Virginia Supreme Court Opinions






The Virginia Supreme Court recently issued two opinions of particular note.

In Harman v. Honeywell International, Inc., the Court resolved several different evidentiary issues as well as the language of the jury instruction on proximate cause as part of its reversal of a jury verdict in favor of the defendant in a case involving wrongful death from an airplane crash. First, the Court ruled that an accident report produced by the manufacturer of the airplane involved in a crash that prompted the suit was hearsay and thus inadmissible, rejecting arguments that it was a “learned treatise” entitled to an exception. Second, the Court weighed the opinion of two lay witnesses under Rule 2:701, and ruled that a lay opinion that someone acted in poor judgment was inadmissible, as lay witness testimony cannot be directed at a person’s “culpability or blameworthiness.” Third, the Court ruled that it was inappropriate for defense counsel to point out in closing argument that there were no prior incidents similar to the crash in question, when such evidence had been expressly excluded by the trial court prior to trial. Finally, the Court upheld a jury instruction on proximate cause where the trial court had stricken two sentences that were not part of the Model Instruction. A link to the unanimous opinion authored by Justice Mims is here.

In another wrongful death suit, this time involving a man who was killed when his car was hit by a train, the Court overturned a jury verdict in favor of the decedent on the basis that he was contributorily negligent as a matter of law. The five-Justice majority opinion, authored by Chief Justice Kinser, heavily relied on Wright v. Norfolk & W. Ry. Co., 245 Va. 160 (1993), which involved facts “strikingly similar” to those in this one, in overturning the jury’s verdict. Justice Powell, joined by Justice Mims, dissented, arguing that the issue of whether there was contributory negligence was solely a question for the jury, and that Wright did not apply here because the decedent’s ability to see the oncoming train was impeded as a result of lumber piled up around the track, as opposed to in Wright where the driver’s own actions impeded his view. A link to the opinion in RGR, LLC v. Settle is here.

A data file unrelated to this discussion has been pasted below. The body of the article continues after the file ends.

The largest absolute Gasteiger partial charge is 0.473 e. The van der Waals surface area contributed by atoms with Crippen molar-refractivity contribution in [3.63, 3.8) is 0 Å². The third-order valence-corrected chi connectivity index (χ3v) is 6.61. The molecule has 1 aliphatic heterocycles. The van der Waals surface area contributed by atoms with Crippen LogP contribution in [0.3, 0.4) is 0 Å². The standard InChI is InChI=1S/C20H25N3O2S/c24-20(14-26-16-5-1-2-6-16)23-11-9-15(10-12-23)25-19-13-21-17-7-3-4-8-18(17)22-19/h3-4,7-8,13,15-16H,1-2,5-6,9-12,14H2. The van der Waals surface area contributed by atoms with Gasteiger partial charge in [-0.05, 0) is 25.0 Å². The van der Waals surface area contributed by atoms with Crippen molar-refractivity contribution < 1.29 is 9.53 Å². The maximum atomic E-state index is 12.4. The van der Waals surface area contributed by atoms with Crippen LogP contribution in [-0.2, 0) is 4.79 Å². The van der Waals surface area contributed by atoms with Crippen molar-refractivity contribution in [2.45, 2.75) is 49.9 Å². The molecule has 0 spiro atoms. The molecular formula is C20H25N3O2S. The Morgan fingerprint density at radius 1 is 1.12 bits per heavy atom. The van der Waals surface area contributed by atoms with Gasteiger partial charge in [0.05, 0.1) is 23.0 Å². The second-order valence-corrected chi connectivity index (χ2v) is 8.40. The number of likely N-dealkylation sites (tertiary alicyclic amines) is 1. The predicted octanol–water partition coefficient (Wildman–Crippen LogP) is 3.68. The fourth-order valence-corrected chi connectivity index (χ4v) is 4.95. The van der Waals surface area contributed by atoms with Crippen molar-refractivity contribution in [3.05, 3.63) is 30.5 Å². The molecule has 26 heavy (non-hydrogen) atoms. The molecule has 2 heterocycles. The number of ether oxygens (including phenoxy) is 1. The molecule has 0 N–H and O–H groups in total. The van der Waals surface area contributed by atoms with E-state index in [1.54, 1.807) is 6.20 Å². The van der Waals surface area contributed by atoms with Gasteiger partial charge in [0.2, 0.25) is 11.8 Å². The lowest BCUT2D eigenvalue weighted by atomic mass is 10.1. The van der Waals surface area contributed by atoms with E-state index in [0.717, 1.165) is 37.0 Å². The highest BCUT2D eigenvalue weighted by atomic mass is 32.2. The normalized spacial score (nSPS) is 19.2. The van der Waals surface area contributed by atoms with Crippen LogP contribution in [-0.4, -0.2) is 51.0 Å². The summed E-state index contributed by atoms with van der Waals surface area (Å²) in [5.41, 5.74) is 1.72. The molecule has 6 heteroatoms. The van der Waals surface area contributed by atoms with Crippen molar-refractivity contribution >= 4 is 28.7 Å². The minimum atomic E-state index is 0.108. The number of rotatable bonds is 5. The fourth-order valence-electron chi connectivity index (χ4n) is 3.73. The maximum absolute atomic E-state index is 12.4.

On April 17, 2014, the Virginia Supreme Court issued a number of new decisions.

The case of Squire v. VHDA stands as another reminder that filing suit after your house has already been foreclosed on is, for all practical purposes, too late. In this case, a lender foreclosed on a residence despite having not fulfilled all the prerequisites set forth in the deed of trust, including arranging a face-to-face interview with the homeowner. Only after the home was sold to an investor for about half the assessed value did the homeowner finally file suit, seeking, among other things, rescission of the foreclosure sale. The trial court dismissed her suit for failure to state any viable claims. A narrow majority of the justices, in an opinion by Justice Powell, rule that the homeowner did state claims for breach of contract and breach of fiduciary duty for the failure to conduct the face-to-face interview prior to foreclosure, but upheld the remaining dismissals, including of the rescission claim. So the foreclosure sale stands. Chief Justice Kinser, joined by Justices Lemons and McClanahan, would have affirmed the trial court’s rulings in full. A link to the opinion is here.

A member of a cooperative argued that the cooperative had to pay for plumbing problems affecting her unit under a provision that required the cooperative to “provide and pay for property including the Member’s dwelling, except that the Member shall make minor interior repairs and provide all interior and decorating.” While on its face this language appeared promising to the member’s argument, the Court held in Robinson-Huntley v. George Washington Carver Mutual Homes Association, Inc., in a unanimous opinion by Justice Mims, that the cooperative had no such obligation because the cooperative’s contract with the member’s predecessor had different language; specifically, that the cooperative “shall . . . provide and pay for all necessary current repairs, maintenance, and replacements of Project property . . .” The removal of that language from the successor’s contract evidenced an intent to exclude it by the cooperative, and thus the member’s argument loses. The Court also clarified that claim for attorneys’ fees under Va. Code sec. 55-492(A) of the Coop Act is awarded based on appropriateness, not whether a claimant was “adversely affected.” A link to the opinion is here.